One of the most important lessons a person learns in recovery is that you have to give it away (freely) to keep it. Well that applies to fitness also as far as I’m concerned. At our running club we take that to the next level, and then some though. With my girls this can get a little bit difficult though. I want to be a tough dad but not a jerk, so finding the proper balance between pushing and hugging is a rather interesting balancing act. We are a bike riding family but my girls get stuck on the number of miles. The eldest will do five without whining but eight is looked at as some cruel form of torture. The youngest is all over the map. I thought she was stuck on three’s (five definitely brought on the complaints) but then she surprised me the other day when she wanted to extend our normal three miler.
Sunday we tried the five-mile out and back again. As you can see, it was absolutely a perfect day. Warm, low 80’s, mild breeze and simply fantastic. I let the girls go with Gatorade in their water bottles rather than water as an incentive but we only made it two miles before the, “daddy, when do we turn around” questions started from the youngest. The elder was pretty much a trooper throughout – first she normally is, but she was riding her brand new Trek mountain bike so I think she was even a little more accepting than usual.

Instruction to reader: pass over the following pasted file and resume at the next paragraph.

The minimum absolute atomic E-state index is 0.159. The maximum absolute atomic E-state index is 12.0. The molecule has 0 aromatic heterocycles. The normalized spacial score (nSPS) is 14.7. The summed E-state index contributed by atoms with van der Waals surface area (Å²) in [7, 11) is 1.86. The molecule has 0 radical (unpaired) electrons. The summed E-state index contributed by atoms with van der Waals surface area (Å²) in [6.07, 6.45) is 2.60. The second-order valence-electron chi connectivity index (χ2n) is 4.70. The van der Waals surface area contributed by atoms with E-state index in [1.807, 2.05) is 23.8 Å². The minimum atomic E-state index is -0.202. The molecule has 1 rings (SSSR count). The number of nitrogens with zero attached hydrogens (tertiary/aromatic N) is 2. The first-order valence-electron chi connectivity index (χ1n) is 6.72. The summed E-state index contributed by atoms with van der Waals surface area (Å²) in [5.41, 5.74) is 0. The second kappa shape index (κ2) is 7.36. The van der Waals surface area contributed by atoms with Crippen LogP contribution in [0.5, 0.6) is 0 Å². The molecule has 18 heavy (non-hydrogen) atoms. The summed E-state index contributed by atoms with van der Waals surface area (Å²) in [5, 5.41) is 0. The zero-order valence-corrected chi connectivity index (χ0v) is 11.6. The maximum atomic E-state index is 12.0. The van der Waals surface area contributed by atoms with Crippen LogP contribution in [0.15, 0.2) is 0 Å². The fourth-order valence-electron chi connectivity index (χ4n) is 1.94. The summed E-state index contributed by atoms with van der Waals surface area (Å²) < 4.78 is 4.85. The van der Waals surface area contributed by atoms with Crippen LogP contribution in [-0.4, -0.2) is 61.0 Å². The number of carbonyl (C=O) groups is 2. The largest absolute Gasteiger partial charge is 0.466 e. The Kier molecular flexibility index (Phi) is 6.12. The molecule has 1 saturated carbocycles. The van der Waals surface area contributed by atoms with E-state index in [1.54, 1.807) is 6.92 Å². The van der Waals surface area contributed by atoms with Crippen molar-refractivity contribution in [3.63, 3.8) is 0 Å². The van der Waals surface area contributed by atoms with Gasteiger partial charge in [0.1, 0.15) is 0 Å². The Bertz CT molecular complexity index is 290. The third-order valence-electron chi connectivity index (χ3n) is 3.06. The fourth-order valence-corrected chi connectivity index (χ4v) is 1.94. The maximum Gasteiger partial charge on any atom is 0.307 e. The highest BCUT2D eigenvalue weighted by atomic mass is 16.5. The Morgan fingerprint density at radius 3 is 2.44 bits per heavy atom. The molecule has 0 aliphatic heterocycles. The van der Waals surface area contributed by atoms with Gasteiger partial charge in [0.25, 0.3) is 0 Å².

After the ride we headed down to Brighton (Michigan) to my brother-in-law’s restaurant, the Wooden Spoon for my mom’s retirement party and an incredible early dinner. If you ever find yourself in that neck of the woods, check his place out – the food is so good I simply don’t have the vocabulary to describe it – put it this way: For those who have followed my blog for any length of time, you know I don’t do vegetarian… He made vegetarian pizza the other day that was so good I had three slices and I’d have had a fourth if I didn’t have to leave some for the rest of the party.
On arriving home, we went on another ride together – our normal three-mile loop. It was a great way to cap the weekend and I’m passing on my joy to my babies (who aren’t babies any more).